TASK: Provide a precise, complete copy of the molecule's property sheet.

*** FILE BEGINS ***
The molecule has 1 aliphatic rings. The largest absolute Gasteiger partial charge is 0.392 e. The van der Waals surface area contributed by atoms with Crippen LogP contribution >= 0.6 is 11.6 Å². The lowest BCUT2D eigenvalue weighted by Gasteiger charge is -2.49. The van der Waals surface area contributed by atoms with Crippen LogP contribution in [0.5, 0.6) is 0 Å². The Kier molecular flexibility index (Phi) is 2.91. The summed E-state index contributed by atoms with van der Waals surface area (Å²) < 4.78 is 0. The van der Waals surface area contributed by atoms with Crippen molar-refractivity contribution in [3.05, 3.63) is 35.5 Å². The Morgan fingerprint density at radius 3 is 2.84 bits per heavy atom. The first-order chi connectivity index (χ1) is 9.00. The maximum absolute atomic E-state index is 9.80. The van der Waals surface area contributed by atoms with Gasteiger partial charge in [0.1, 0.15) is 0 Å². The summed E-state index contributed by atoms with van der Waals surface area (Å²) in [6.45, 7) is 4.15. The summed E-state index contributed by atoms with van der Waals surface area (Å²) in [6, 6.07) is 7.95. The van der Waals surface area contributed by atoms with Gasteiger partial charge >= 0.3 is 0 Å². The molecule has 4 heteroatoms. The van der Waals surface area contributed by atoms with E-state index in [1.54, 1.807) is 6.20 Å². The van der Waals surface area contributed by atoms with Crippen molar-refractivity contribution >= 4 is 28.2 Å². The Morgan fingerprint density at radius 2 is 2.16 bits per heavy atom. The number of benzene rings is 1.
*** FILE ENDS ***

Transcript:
The molecule has 1 aliphatic rings. The largest absolute Gasteiger partial charge is 0.392 e. The van der Waals surface area contributed by atoms with Crippen LogP contribution >= 0.6 is 11.6 Å². The lowest BCUT2D eigenvalue weighted by Gasteiger charge is -2.49. The van der Waals surface area contributed by atoms with Crippen LogP contribution in [0.5, 0.6) is 0 Å². The Kier molecular flexibility index (Phi) is 2.91. The summed E-state index contributed by atoms with van der Waals surface area (Å²) < 4.78 is 0. The van der Waals surface area contributed by atoms with Crippen molar-refractivity contribution in [3.05, 3.63) is 35.5 Å². The Morgan fingerprint density at radius 3 is 2.84 bits per heavy atom. The first-order chi connectivity index (χ1) is 9.00. The maximum absolute atomic E-state index is 9.80. The van der Waals surface area contributed by atoms with Gasteiger partial charge in [0.1, 0.15) is 0 Å². The summed E-state index contributed by atoms with van der Waals surface area (Å²) in [6.45, 7) is 4.15. The summed E-state index contributed by atoms with van der Waals surface area (Å²) in [6, 6.07) is 7.95. The van der Waals surface area contributed by atoms with Gasteiger partial charge >= 0.3 is 0 Å². The molecule has 4 heteroatoms. The van der Waals surface area contributed by atoms with E-state index in [1.54, 1.807) is 6.20 Å². The van der Waals surface area contributed by atoms with Crippen molar-refractivity contribution >= 4 is 28.2 Å². The Morgan fingerprint density at radius 2 is 2.16 bits per heavy atom. The number of benzene rings is 1.